Consensus statement on plantar heel pain

Amongst the important statements are the following. Keep in mind that this is opinion based and therefore a low level of evidence.

The panel determined that the following statements are appropriate:

1. Plantar fasciitis is diagnosed, in most cases, by the history and physical examination findings alone.
2. Routine use of radiographs is not necessary for the diagnosis of nontraumatic plantar fasciitis.
3. The presence of a calcaneal spur will not generally alter the treatment course.
4. Advanced imaging, such as magnetic resonance imaging and ultrasonography, is not necessary for the diagnosis or guidance of treatment of nontraumatic plantar fasciitis.
5. In most cases, infracalcaneal heel pain is a soft tissue-based disorder and calcaneal spurring is most likely not a causative factor.
6. Appropriate treatment of plantar fasciitis requires sufficient understanding of the patient's chronicity of symptoms.
7. Biomechanical support is safe and effective in the treatment of plantar fasciitis.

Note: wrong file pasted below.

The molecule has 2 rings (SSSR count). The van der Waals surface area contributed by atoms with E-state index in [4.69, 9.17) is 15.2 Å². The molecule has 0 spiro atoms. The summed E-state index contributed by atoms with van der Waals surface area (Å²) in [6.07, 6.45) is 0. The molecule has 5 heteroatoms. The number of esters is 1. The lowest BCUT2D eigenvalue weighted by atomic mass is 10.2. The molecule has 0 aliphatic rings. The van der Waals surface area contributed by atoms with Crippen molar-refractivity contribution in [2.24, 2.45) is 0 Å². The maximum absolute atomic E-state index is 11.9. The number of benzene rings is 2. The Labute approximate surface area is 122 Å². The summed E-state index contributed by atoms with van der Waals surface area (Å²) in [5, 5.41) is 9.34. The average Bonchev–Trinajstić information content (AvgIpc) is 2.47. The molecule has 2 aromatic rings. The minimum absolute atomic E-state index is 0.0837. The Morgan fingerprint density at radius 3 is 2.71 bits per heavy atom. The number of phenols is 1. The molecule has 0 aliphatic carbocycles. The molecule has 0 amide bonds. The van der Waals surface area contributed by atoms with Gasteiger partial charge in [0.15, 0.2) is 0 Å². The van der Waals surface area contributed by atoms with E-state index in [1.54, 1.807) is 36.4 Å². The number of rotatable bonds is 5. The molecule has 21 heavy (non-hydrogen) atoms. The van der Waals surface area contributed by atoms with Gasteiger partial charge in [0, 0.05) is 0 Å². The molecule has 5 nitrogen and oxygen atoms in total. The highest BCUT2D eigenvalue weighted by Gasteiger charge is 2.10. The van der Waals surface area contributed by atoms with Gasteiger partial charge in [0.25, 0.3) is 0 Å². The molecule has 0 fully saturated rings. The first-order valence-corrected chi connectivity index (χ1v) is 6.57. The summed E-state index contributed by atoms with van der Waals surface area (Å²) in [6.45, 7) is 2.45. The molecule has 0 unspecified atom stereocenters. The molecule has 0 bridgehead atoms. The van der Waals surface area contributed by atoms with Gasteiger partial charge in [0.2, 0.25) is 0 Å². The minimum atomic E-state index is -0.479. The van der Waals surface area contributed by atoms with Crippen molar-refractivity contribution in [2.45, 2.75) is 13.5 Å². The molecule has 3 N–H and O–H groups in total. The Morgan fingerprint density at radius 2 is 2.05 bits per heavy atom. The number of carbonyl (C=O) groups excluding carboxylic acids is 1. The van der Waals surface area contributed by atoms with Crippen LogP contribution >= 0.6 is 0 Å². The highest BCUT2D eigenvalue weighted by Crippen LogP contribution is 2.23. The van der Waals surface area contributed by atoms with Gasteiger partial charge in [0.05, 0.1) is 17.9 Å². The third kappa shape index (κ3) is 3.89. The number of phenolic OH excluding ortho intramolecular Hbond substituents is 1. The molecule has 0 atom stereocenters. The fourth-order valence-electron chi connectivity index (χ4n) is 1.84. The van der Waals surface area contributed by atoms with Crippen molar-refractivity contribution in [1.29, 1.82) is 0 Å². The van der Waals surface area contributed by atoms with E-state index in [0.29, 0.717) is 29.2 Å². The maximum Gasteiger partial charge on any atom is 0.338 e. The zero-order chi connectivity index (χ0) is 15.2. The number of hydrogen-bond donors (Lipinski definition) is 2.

8. Stretching is safe and effective in the treatment of plantar fasciitis.
9. Corticosteroid injections are safe and effective in the treatment of plantar fasciitis.
10. Extracorporeal shockwave therapy (ESWT) is safe and effective in the treatment of plantar fasciitis.
11. Plantar fasciotomy (opened and endoscopic) is a safe and effective option for chronic, refractory plantar fasciitis.
12. Gastrocnemius release is a safe and effective option for chronic, refractory plantar fasciitis when clinically significant equinus is present.

Nothing too much jumping out at me here and the recommendations seem sensible. I remain dubious about the efficacy of CS infiltration and there is little doubt there are significant risks associated with this treatment.

The full paper with all recommendations, and some things NOT reccommended may be read here: diagnosis and treatment of adult acquired infracalcaneal heel pain.pdf

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Simon Bartold
Director of Bartold Clinical

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